Thoughtfully motivating and engaging employees takes a concerted and systemic approach throughout the organization. That said, there are also simple activities that also support employee engagement — make it a point to do one a day and you will see the benefits in both the short and long term.
- Say “thank you.” Be specific about what you appreciated and explicitly acknowledge the positive impact the person had.
- Listen without interrupting. Make a point to ask someone what they think about a certain topic. Listen to their responses without jumping in or judging. Thank them for their input.
- Invite someone to coffee or lunch. Invest in one-on-one time with someone: a colleague, a direct report or your boss. Don’t bring an agenda; just enjoy your time together.
- Ask about an office artifact. Many people have personal items in their work space – if you see an item like a picture or award on display, ask about it. “What a great picture! Who are those folks?” “Look like a nice award – what did you work on?”
- Forward an article or event announcement. When you see an article or event that may interest someone you work with, send it along. Include a reason for sending it to add meaning. “Last week, you mentioned your interest in XYZ….; I saw this article and it reminded me of you.”
- Ask for help. Most people want to feel both needed and appreciated. Ask for someone’s help, and explain why you are asking. “You did such a nice job with XYZ last month; I wondered if you could give me a hand, so I can learn how you approached it?” or “I really appreciate your eye for detail – could you give me a hand with XYZ?”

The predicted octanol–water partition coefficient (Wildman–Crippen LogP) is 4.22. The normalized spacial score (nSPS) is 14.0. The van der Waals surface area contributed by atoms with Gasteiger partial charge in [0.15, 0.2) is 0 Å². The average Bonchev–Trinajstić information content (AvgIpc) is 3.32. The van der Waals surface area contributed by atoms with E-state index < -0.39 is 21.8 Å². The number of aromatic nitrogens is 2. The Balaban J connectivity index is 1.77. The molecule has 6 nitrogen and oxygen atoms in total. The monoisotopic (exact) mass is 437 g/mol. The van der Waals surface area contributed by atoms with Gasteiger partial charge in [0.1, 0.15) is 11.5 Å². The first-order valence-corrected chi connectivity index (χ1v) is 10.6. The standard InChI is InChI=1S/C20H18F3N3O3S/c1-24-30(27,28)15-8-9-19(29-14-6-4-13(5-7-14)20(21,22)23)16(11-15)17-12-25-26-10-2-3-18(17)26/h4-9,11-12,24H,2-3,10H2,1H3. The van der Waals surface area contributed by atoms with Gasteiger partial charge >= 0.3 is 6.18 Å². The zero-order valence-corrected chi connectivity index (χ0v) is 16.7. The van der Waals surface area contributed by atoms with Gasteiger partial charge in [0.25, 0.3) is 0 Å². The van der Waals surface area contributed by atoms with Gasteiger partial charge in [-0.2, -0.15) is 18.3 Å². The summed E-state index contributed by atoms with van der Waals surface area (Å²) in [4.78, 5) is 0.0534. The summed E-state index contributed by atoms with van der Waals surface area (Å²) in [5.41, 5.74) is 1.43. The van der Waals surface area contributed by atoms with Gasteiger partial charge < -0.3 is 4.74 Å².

- Offer to help. Is someone struggling to carry too much? A simple “can I help?” can make all the difference – even if the answer is no, the person will appreciate that you noticed and asked.
- Take a break. In addition to motivating others, you also need to take care of yourself. When you are feeling stressed, or after working long stretches, take a break. Walk around the building, read something of personal interest or check in with a friend for a quick refresh.
Employee engagement is not a static state – it must be continuously renewed and refreshed. Employee engagement is also not a checklist – it takes sustained commitment and strategic investment. However, simple steps like the ones above also add meaning and value to the employee experience and help institutionalize larger organizational initiatives.